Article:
Welcome to our Thornton family

In this blog we attempt to create a visual history of a main southern Kentucky Thornton branch, descended from Scots-Irish Thorntons who may have arrived in Pennsylvania in the mid-1700s. If your goal is to check whether or not you or a family member are listed in our genealogy file, the first eight posts contain more than 1,500 names, listed generationally. Use the 'find' command to scroll through the material...Good luck.

Also, if you have photos, corrections, or inquiries, please feel free to contact us at thorntonsoky@gmail.

Wednesday, July 23, 2008

Thornton Q & A

1) Where did our line originate?

Thus far, all the available research indicates that our Thornton ancestors were Scots-Irish immigrants who arrived in Pennsylvania/ Delaware (in what would now be the greater Philadelphia metropolitan area) in the mid 1740s. For current research interest, there are several counties: Lancaster, Chester, and Bucks. Owing to an increase in land prices due to the arrival of German immigrants, in the 1750s, many Scots-Irish immigrants accepted land grants in Virginia, North Carolina, and later South Carolina and Georgia. This was also favorable to the local gentry because the Scots-Irish acted as a buffer between prosperous farming areas and Native Americans.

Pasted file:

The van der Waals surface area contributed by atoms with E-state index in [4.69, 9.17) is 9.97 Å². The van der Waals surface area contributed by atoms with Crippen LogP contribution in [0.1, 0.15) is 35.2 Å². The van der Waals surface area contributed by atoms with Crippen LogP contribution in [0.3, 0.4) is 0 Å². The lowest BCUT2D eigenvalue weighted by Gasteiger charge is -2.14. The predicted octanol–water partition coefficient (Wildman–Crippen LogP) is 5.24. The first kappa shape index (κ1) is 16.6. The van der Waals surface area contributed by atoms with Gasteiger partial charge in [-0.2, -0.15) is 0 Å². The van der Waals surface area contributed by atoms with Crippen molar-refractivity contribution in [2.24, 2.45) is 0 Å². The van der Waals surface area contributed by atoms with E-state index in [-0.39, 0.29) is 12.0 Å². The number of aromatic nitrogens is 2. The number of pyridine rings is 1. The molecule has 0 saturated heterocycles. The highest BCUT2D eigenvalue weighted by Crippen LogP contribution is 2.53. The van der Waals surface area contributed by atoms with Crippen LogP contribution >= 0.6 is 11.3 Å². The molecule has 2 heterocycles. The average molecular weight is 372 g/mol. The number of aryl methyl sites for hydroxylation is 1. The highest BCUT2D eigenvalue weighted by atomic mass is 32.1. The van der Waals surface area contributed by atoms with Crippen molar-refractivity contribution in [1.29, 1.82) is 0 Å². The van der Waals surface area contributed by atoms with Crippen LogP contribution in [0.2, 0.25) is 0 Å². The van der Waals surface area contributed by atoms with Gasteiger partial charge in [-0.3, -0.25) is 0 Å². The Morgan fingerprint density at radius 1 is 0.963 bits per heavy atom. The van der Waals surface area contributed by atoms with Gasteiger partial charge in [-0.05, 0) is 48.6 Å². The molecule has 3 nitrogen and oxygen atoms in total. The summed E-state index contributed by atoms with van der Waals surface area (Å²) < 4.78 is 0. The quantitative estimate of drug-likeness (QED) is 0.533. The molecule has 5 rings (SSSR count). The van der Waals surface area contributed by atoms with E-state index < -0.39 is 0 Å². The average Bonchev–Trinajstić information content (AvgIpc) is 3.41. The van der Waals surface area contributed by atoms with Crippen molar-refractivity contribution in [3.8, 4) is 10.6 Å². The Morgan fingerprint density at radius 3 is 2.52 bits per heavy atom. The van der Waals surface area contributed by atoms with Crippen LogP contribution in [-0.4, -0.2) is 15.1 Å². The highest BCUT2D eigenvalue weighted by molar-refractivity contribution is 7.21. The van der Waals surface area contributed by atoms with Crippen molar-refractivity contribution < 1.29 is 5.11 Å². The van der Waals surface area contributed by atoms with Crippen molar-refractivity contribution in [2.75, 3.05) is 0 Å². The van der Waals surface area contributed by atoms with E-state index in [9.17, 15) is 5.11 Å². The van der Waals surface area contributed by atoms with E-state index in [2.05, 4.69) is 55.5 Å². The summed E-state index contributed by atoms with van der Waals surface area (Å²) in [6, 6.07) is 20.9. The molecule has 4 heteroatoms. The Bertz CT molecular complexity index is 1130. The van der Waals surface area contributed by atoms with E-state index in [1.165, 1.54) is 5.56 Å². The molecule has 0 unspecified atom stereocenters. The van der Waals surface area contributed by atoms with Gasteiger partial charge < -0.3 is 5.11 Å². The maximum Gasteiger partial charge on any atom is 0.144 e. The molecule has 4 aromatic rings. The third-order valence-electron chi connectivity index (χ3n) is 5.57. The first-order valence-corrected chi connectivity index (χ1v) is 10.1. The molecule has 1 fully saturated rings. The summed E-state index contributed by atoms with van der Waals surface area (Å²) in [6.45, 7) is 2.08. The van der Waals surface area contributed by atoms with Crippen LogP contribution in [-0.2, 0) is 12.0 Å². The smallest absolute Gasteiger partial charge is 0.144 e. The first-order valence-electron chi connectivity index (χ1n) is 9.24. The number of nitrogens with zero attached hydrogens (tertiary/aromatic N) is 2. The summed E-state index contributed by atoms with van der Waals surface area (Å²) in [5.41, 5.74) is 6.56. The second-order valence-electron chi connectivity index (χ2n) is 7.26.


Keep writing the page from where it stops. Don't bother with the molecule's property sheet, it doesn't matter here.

Not surprisingly, the four confirmed DNA lines of our ancestors are found along this route: the McKelvey-Thorntons in Pennsylvania; the Thorntons of Pulaski, Virginia; Samuel Thornton’s line (Penn>N.C.>S.C.>Indiana/Illinois/Ohio); William Thornton’s (N.C.>Tenn.>KY). Samuel’s and William’s respective families also traveled with other prominent Scots-Irish families and cousins: Allisons (Ellisons), Rays (Wrays, Rheas), Simontons, Sloans, and Huffines.

2) Are we related to Mathew Thornton, signer of the Declaration of Independence?

Even though this is a pervasive family myth that has been passed along in several of the family lines, no one has proved a relationship. There isn’t any DNA evidence, and Mathew’s family tree indicates more of a York-Irish connection than Scots-Irish. My great-grandfather used to tell his children that we had originated with the arrival of two brothers from Ireland. I suspect this may partly explain why many have assumed the two brothers to be Mathew and his brother, Samuel. However, both of those lines are well researched, even though Samuel lived in Canada and had more than 22+ children!!! The only way to clarify our connections to other Irish arrivals is to encourage Thornton males to take the DNA test: http://www.familytreedna.com/public/Thornton. Spread the word!!!

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